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Aaron Johnson and Xuguang Wang

), upstream of the spurious convection in 10min.6cycle, has dewpoints around 58°–62°F at 2100 UTC in THOM while 10min.6cycle dewpoints are about 62°–66°F. The 10min.6cycle dewpoints are too moist, compared with the observed dewpoints of ~61°F in this area (not shown). It is in this region of excess moisture where the 10min.6cycle forecast develops spurious convection in advance of the observed MCS ( Figs. 5c,d ). The low-level air that had been advected into northwest Oklahoma and southwest Kansas by 1800

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Tammy M. Weckwerth, Kristy J. Weber, David D. Turner, and Scott M. Spuler

1. Introduction There is a long-standing and certain need for improved atmospheric moisture measurements within and just above the atmospheric boundary layer (BL; defined here to be the lowest 2–3 km above the earth’s surface). Several recent National Research Council (NRC) reports highlighted the requirement for improved moisture and wind measurements in the BL as a necessary step toward improving numerical weather prediction (NWP) and quantitative precipitation forecasting (QPF) skill ( NRC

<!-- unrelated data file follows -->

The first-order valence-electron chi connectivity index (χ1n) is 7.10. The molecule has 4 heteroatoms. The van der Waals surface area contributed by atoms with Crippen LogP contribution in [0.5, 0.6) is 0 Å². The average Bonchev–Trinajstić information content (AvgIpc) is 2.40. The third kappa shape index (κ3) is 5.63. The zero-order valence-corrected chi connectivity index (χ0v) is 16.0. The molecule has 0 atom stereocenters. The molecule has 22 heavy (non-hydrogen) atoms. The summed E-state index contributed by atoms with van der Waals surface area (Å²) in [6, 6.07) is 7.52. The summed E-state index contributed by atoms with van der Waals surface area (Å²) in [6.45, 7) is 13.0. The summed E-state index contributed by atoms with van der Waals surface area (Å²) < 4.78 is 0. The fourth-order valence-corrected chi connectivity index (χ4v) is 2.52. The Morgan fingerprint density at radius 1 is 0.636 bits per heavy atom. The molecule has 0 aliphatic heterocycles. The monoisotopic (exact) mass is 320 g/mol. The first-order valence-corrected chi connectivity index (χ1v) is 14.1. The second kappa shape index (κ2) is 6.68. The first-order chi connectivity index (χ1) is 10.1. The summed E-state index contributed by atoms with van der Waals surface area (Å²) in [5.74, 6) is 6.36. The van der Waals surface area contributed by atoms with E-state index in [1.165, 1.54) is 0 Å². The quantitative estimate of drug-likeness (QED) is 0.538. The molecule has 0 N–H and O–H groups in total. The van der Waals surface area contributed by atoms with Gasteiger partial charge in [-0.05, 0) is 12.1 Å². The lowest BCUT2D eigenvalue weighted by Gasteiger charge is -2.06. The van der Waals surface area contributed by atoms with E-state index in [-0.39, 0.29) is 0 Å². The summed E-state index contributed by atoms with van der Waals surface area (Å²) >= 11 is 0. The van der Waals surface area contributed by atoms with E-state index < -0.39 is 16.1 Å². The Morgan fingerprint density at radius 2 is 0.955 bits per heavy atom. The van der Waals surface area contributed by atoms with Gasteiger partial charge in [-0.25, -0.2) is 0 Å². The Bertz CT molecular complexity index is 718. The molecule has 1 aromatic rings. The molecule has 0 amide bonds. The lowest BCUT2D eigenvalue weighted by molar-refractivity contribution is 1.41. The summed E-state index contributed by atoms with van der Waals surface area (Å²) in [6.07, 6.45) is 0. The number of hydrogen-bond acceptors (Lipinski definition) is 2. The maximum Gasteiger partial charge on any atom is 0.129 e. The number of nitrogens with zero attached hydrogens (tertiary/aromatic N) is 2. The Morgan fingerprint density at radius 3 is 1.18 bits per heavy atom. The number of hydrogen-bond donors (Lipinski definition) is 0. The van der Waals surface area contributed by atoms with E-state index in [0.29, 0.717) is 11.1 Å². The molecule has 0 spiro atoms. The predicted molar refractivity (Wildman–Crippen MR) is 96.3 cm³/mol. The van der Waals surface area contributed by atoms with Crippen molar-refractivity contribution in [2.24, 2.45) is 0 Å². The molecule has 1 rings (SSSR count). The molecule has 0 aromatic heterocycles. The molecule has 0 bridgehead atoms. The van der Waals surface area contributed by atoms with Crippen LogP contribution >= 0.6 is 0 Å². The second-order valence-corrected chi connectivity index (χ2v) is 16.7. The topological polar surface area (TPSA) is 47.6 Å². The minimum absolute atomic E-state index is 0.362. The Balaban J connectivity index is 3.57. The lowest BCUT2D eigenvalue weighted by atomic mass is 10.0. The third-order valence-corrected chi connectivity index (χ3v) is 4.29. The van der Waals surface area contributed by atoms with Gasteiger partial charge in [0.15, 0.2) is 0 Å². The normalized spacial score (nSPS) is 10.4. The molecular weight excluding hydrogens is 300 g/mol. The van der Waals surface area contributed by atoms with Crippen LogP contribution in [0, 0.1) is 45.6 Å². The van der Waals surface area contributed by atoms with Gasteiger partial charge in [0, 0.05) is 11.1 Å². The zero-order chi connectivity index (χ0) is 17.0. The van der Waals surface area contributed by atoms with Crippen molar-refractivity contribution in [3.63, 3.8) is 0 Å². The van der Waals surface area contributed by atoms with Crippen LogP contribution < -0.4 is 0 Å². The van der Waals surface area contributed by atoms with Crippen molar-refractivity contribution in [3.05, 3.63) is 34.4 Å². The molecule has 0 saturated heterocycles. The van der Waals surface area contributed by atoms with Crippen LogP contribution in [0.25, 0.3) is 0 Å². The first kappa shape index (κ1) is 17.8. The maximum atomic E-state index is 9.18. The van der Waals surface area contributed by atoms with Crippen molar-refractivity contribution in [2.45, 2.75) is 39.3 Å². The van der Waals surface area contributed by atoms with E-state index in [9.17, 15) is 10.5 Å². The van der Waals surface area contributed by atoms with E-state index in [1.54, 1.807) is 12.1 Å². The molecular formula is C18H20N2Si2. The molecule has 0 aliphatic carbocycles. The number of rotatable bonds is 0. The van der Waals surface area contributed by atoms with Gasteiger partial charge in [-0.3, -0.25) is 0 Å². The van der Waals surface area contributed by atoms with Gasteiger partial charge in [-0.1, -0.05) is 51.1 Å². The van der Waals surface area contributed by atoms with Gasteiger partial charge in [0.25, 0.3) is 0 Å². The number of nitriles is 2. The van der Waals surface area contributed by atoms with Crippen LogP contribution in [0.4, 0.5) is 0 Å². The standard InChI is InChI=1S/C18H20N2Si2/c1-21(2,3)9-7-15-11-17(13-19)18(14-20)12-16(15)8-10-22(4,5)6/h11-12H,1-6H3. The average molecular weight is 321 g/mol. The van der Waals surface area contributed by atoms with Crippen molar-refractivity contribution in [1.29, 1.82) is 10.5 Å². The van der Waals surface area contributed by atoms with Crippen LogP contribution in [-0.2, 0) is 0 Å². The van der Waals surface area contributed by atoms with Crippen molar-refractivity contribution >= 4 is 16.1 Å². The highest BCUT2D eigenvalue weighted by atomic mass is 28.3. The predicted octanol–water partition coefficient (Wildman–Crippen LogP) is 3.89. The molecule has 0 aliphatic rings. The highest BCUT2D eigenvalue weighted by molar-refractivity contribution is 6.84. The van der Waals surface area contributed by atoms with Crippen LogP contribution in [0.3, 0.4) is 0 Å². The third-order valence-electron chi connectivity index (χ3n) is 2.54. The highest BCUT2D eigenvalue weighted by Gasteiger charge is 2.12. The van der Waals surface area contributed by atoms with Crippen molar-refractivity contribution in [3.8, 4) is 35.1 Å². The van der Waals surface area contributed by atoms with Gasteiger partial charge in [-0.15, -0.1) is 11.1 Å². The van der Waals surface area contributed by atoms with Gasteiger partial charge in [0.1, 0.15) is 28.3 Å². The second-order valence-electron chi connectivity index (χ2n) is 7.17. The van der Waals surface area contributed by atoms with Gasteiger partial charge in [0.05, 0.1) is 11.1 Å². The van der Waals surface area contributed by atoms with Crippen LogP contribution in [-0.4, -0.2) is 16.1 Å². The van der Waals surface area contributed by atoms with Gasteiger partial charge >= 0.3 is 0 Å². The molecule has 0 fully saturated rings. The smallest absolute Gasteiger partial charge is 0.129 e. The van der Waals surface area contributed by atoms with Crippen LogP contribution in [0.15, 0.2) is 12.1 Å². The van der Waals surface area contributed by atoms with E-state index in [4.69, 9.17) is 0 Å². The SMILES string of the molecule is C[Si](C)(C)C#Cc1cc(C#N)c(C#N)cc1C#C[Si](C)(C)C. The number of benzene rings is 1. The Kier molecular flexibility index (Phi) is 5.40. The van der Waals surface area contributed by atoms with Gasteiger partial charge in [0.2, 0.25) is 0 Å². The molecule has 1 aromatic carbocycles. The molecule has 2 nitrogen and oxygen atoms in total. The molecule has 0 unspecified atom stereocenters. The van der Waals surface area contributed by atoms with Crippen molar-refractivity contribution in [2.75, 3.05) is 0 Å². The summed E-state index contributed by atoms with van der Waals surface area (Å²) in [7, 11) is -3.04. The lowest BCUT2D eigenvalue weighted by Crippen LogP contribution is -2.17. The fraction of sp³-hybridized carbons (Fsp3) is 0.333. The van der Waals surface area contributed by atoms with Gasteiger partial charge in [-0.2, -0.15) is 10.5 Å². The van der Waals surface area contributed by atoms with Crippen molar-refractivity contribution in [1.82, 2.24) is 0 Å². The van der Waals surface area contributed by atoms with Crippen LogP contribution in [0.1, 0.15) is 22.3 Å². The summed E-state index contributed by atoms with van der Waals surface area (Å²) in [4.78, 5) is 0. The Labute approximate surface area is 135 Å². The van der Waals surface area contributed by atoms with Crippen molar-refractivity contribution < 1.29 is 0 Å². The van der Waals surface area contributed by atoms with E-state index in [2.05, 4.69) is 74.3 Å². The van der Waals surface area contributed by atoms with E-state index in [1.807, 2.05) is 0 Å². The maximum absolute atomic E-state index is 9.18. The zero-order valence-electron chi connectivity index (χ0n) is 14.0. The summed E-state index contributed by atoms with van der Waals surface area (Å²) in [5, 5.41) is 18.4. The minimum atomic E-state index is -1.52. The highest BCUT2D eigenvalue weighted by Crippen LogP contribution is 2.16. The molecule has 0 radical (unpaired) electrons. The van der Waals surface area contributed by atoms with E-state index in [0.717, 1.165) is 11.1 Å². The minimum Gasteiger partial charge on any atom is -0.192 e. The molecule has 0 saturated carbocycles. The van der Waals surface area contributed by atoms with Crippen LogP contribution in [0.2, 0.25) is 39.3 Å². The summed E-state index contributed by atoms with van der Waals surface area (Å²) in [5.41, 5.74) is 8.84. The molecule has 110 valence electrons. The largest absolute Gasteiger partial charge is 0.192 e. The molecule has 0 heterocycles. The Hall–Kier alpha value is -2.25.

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Elizabeth N. Smith, Joshua G. Gebauer, Petra M. Klein, Evgeni Fedorovich, and Jeremy A. Gibbs

al. 1997 ; Banta et al. 2002 ; Song et al. 2005 ; Banta 2008 ; Klein et al. 2016 ). These NLLJs can modulate the atmosphere in many ways resulting in weather and climate impacts for the region ( Stensrud 1996 ). The southerly NLLJ can transport moisture from the Gulf of Mexico over the central United States. This transport has been connected to the observed nocturnal maximum in warm-season precipitation in this part of the country ( Markowski and Richardson 2010 ). The NLLJ can modify the

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Tammy M. Weckwerth, John Hanesiak, James W. Wilson, Stanley B. Trier, Samuel K. Degelia, William A. Gallus Jr., Rita D. Roberts, and Xuguang Wang